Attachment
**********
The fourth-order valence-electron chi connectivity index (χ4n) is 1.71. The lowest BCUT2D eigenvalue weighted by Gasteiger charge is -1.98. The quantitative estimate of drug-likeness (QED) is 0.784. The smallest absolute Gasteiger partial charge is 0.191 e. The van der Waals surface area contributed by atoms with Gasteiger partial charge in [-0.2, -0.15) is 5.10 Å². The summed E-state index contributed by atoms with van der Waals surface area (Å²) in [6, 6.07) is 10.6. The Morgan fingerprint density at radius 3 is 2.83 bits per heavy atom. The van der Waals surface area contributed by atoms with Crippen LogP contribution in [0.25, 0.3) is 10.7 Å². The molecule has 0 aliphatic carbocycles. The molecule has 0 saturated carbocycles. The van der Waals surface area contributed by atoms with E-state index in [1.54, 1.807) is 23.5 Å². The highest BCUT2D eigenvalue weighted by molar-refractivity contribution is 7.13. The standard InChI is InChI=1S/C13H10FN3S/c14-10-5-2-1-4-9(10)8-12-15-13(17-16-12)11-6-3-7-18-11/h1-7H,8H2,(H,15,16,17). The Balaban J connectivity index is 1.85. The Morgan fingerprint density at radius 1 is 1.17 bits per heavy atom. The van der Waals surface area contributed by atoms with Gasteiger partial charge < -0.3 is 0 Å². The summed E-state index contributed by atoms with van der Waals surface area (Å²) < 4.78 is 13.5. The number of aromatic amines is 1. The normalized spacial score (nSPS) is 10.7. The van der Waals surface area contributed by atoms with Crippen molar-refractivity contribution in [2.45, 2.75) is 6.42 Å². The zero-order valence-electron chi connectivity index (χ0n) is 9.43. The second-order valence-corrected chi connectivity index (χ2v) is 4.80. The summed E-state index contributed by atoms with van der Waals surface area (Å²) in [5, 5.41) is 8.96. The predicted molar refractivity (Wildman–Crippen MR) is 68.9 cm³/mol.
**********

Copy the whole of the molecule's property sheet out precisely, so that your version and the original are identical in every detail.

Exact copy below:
The fourth-order valence-electron chi connectivity index (χ4n) is 1.71. The lowest BCUT2D eigenvalue weighted by Gasteiger charge is -1.98. The quantitative estimate of drug-likeness (QED) is 0.784. The smallest absolute Gasteiger partial charge is 0.191 e. The van der Waals surface area contributed by atoms with Gasteiger partial charge in [-0.2, -0.15) is 5.10 Å². The summed E-state index contributed by atoms with van der Waals surface area (Å²) in [6, 6.07) is 10.6. The Morgan fingerprint density at radius 3 is 2.83 bits per heavy atom. The van der Waals surface area contributed by atoms with Crippen LogP contribution in [0.25, 0.3) is 10.7 Å². The molecule has 0 aliphatic carbocycles. The molecule has 0 saturated carbocycles. The van der Waals surface area contributed by atoms with E-state index in [1.54, 1.807) is 23.5 Å². The highest BCUT2D eigenvalue weighted by molar-refractivity contribution is 7.13. The standard InChI is InChI=1S/C13H10FN3S/c14-10-5-2-1-4-9(10)8-12-15-13(17-16-12)11-6-3-7-18-11/h1-7H,8H2,(H,15,16,17). The Balaban J connectivity index is 1.85. The Morgan fingerprint density at radius 1 is 1.17 bits per heavy atom. The van der Waals surface area contributed by atoms with Gasteiger partial charge < -0.3 is 0 Å². The summed E-state index contributed by atoms with van der Waals surface area (Å²) < 4.78 is 13.5. The number of aromatic amines is 1. The normalized spacial score (nSPS) is 10.7. The van der Waals surface area contributed by atoms with Crippen molar-refractivity contribution in [2.45, 2.75) is 6.42 Å². The zero-order valence-electron chi connectivity index (χ0n) is 9.43. The second-order valence-corrected chi connectivity index (χ2v) is 4.80. The summed E-state index contributed by atoms with van der Waals surface area (Å²) in [5, 5.41) is 8.96. The predicted molar refractivity (Wildman–Crippen MR) is 68.9 cm³/mol.